A few nights ago, my microwave said Tssssphfft! very loudly, and blew its brain. How rude!
These things are supposed to go on working forever, doing their bit at the press of the buttons I’m used to pressing, while I think about God, the universe and how to save the world. They’re not entertaining. They’re not multi-tasking supergizmos that hop off their perch at night and clean the kitchen while I sleep. In fact the model in question didn’t have much of a brain to blow, if I’m honest: a few measly pings, and that was it. But I also know myself well enough to realise that without it to warm the soup and cook the broccoli, I’d likely be dining on vitaweets and vegemite by the end of week, which wouldn’t be clever.
So I’ve just had the dubious pleasure of carrying a new microwave up four flights of stairs.
I say dubious advisedly. I’m pleased I can heat the soup again without the downer of washing a saucepan. I’m grateful I had the space on my credit card to buy it (although books would have been better). But I don’t want to skim through its manual, and I don’t want to acquaint myself with its buttons. And most of all, I’m depressed about the whole carry-it-up-the-stairs bit.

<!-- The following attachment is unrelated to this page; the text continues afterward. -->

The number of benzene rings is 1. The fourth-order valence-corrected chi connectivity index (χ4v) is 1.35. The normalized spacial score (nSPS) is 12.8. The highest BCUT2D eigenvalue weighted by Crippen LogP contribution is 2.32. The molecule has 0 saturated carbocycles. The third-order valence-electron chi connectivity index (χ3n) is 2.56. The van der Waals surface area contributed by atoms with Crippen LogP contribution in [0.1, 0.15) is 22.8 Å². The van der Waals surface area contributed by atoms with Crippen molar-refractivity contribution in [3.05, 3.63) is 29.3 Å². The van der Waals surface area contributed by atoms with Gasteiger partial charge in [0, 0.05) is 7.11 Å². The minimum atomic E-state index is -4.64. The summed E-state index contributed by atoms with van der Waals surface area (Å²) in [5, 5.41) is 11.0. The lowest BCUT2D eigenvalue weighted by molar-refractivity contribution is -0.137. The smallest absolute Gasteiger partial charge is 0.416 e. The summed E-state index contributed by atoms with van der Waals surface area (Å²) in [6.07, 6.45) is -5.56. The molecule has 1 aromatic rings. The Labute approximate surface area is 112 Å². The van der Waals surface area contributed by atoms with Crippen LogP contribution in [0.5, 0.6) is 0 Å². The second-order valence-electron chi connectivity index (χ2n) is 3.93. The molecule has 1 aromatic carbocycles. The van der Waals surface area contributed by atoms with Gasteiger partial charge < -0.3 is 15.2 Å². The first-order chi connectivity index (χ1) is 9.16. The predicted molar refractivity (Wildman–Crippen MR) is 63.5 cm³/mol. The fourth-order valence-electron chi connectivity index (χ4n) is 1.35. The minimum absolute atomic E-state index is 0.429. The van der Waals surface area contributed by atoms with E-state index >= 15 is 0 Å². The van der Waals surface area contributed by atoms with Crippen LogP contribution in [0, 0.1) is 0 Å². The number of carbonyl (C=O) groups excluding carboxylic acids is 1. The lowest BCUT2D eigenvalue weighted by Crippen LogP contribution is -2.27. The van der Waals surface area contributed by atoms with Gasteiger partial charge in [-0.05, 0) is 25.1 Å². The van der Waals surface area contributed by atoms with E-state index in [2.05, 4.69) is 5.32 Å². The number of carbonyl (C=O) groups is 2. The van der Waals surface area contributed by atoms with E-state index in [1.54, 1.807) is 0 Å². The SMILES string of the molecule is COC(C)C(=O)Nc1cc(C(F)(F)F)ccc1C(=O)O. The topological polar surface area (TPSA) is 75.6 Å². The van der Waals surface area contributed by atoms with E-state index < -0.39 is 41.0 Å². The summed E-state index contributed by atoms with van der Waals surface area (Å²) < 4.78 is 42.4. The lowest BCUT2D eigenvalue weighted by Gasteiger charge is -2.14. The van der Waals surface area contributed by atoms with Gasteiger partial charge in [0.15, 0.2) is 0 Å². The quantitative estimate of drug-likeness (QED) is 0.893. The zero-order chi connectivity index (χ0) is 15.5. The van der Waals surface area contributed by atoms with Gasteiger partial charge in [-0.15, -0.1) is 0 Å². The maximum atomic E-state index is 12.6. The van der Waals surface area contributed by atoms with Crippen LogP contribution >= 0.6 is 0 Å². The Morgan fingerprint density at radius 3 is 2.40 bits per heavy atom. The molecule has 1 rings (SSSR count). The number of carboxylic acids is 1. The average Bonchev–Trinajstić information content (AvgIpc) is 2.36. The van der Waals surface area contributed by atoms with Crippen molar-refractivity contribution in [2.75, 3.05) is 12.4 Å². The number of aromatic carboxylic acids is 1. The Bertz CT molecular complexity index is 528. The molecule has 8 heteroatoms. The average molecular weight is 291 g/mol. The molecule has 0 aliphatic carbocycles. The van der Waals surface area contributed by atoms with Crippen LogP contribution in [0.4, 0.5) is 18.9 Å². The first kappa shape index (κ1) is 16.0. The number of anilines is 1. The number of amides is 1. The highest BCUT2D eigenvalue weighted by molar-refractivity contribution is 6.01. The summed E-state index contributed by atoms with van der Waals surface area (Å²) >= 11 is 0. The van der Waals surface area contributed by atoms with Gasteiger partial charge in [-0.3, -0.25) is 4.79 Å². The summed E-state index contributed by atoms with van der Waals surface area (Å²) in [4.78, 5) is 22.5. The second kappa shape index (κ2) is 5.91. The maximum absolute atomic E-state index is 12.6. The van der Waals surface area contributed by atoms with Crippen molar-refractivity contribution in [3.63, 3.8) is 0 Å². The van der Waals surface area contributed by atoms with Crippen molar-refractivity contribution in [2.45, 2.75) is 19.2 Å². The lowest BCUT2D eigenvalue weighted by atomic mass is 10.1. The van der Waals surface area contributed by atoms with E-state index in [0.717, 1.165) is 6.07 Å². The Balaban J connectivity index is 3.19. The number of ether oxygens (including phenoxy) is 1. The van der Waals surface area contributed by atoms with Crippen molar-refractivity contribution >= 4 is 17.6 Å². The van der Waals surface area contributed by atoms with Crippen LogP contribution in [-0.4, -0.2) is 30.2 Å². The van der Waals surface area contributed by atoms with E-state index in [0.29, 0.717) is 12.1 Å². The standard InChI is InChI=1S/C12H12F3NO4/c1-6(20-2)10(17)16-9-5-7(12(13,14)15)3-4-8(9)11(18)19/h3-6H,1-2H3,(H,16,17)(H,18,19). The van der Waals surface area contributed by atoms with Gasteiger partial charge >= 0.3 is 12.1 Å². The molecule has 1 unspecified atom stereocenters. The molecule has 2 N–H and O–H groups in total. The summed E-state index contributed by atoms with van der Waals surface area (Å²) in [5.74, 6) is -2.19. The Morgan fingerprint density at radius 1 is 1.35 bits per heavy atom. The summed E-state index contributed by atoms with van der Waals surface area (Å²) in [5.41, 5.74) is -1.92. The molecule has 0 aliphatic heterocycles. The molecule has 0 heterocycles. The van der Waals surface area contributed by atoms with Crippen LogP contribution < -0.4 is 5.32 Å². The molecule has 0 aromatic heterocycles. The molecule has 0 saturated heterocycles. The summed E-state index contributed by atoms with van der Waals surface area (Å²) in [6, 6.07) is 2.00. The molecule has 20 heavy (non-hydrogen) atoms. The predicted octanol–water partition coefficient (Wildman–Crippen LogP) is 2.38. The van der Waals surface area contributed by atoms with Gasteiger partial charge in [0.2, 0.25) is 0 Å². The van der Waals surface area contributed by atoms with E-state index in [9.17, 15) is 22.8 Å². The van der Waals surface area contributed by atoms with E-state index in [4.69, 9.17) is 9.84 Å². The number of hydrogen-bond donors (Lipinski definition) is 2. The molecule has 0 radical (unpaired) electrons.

I’ve lived on my own for a long time. I’m used to doing my own heavy lifting, thanks very much, and I’d like to keep it that way. But that microwave was heavy, dammit, and it forced me to wonder how long I can keep it up. When does discretion become the better part of valour, however unappealing? Because going arse-over as I carry the old one down the stairs has no attraction at all.
And besides, it would be a terrible waste. The 60km round trip to buy the microwave had a bonus. I found some chicken sausages!